Following the completion of Phase I trials, the team is now preparing for Phase II and III trials on a larger scale. As the later-phase trials involve far more human subjects, cooperating with mainland hospitals will be a viable model. However, Hong Kong has limited experience in leading multicentre trials while enabling pioneering mainland-Hong Kong cooperation will surely be demanding.
Financing is another critical issue in carrying out later-phase trials, which usually cost hundreds of millions of Hong Kong dollars. Most of our current Covid-19 vaccines were developed by pharmaceutical companies, some in partnership with universities, and many receive financial support from the government.
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However, our home-grown vaccine has always been a university-led project: seed funding for preclinical studies was provided by the Coalition for Epidemic Preparedness Innovations, a philanthropic international organisation, and the Phase I clinical trials were co-funded by the coalition, alongside the Hong Kong government.
Public funding amounted to around HK$20 million, which is significantly less than the HK$43 million (US$5.51 million) provided by the coalition. Stronger government support is clearly needed for this university-led project.
The absence of large pharmaceutical companies in Hong Kong and a lack of private funding for vaccine development reveal the city’s incomplete biotechnology ecosystem.
A strong invention with a potentially large market has the makings of a high-value product, yet the lack of supporting facilities and smooth market access to mainland China impede the commercialisation of technological breakthroughs. The government needs to streamline the biotechnology development process by completing the supply chain.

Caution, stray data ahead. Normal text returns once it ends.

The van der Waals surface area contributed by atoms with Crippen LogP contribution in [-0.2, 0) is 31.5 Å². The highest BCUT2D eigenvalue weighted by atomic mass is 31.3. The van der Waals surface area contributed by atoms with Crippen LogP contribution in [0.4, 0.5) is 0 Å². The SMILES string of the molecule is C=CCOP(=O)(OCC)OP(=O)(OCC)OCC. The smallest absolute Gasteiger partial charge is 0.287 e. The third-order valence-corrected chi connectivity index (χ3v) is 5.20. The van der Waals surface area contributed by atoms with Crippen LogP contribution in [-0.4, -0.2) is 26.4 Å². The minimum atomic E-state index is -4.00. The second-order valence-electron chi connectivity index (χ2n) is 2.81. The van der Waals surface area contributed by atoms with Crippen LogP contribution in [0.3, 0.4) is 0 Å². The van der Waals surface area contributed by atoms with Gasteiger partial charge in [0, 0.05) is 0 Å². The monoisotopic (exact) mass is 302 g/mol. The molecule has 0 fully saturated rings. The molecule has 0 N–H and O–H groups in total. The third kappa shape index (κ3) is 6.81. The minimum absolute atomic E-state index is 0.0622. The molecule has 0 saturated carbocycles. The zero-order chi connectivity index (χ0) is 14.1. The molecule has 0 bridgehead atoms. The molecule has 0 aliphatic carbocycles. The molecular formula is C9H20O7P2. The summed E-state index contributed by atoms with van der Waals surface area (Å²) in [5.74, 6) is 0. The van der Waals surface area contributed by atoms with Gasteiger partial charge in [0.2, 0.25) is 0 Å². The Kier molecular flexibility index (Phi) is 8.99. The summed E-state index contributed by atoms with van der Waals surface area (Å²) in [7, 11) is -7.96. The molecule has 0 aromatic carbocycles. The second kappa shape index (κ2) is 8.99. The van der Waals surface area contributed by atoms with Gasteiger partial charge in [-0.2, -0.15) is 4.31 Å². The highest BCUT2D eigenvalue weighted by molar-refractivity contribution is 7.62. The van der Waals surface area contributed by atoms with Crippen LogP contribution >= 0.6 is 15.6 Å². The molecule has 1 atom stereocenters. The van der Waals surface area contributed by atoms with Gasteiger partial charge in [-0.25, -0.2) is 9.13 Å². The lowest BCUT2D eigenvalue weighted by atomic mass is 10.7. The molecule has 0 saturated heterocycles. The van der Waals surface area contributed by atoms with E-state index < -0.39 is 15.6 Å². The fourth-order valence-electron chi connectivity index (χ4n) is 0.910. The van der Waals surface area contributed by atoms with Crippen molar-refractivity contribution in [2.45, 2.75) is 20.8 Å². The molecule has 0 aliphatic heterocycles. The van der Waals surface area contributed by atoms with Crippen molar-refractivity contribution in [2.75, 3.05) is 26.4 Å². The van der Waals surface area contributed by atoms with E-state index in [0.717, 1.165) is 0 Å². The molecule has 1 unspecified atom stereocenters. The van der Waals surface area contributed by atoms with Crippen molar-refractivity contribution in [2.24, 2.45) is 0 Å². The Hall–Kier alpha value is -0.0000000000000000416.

The government should also establish a high-level science and development office comprised of scientists to advise the cabinet on technology development issues, including the formulation of a biotechnology development blueprint, complete with financing strategies.
Furthermore, the approval time for Phase I clinical trials should be shortened by scaling up the regulatory body and avoiding repetitive examinations.
Meanwhile, the Shenzhen-Hong Kong innovation and technology cooperation zone that spans the border can be a springboard for mainland-Hong Kong cooperation.
Not only should small-scale vaccine plants be built to fulfil demand for pilot-batch pharmaceutical products, the zone should also allow the movement of biomaterials across the border for research and development, and act as a platform for Hong Kong clinicians to import best practices for clinical trials into mainland China and lead multicentre later-phase clinical trials in both Hong Kong and mainland hospitals.
Clearly, the British moon-shot task of launching a vaccine within a year is not a matter of luck but was built on preceding efforts in creating an accommodating biotechnology ecosystem. Hong Kong should not miss out on further opportunities but, rather, act with speed and determination to realise its vision.